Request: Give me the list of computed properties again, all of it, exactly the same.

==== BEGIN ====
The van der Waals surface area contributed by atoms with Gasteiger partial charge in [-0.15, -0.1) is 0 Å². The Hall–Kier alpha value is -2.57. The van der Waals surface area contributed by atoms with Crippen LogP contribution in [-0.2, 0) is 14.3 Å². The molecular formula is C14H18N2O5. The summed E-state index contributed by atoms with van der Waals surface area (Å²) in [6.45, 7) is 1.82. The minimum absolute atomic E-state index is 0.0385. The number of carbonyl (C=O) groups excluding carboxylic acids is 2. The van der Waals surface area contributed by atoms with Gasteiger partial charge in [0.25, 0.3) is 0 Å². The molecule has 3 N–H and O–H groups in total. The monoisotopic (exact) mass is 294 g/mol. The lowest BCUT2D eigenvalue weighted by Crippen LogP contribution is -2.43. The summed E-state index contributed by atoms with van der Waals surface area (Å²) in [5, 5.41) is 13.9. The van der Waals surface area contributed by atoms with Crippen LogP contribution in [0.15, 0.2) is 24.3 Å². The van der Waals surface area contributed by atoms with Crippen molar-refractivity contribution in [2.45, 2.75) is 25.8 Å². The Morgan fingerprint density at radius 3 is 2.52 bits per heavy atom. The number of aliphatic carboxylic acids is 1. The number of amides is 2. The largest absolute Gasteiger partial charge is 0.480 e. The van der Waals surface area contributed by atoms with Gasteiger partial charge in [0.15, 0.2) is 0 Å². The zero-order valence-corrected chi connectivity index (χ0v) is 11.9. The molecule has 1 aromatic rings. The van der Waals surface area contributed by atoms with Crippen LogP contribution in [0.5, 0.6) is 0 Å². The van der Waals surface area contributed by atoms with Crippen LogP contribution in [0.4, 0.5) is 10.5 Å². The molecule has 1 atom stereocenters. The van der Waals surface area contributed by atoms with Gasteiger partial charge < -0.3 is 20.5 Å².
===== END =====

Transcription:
The van der Waals surface area contributed by atoms with Gasteiger partial charge in [-0.15, -0.1) is 0 Å². The Hall–Kier alpha value is -2.57. The van der Waals surface area contributed by atoms with Crippen LogP contribution in [-0.2, 0) is 14.3 Å². The molecular formula is C14H18N2O5. The summed E-state index contributed by atoms with van der Waals surface area (Å²) in [6.45, 7) is 1.82. The minimum absolute atomic E-state index is 0.0385. The number of carbonyl (C=O) groups excluding carboxylic acids is 2. The van der Waals surface area contributed by atoms with Gasteiger partial charge in [0.25, 0.3) is 0 Å². The molecule has 3 N–H and O–H groups in total. The monoisotopic (exact) mass is 294 g/mol. The lowest BCUT2D eigenvalue weighted by Crippen LogP contribution is -2.43. The summed E-state index contributed by atoms with van der Waals surface area (Å²) in [5, 5.41) is 13.9. The van der Waals surface area contributed by atoms with Crippen LogP contribution in [0.15, 0.2) is 24.3 Å². The van der Waals surface area contributed by atoms with Crippen molar-refractivity contribution in [2.45, 2.75) is 25.8 Å². The Morgan fingerprint density at radius 3 is 2.52 bits per heavy atom. The number of aliphatic carboxylic acids is 1. The number of amides is 2. The largest absolute Gasteiger partial charge is 0.480 e. The van der Waals surface area contributed by atoms with Gasteiger partial charge in [0.15, 0.2) is 0 Å². The zero-order valence-corrected chi connectivity index (χ0v) is 11.9. The molecule has 1 aromatic rings. The van der Waals surface area contributed by atoms with Crippen LogP contribution in [0.5, 0.6) is 0 Å². The van der Waals surface area contributed by atoms with Crippen LogP contribution in [0.4, 0.5) is 10.5 Å². The molecule has 1 atom stereocenters. The van der Waals surface area contributed by atoms with Gasteiger partial charge < -0.3 is 20.5 Å².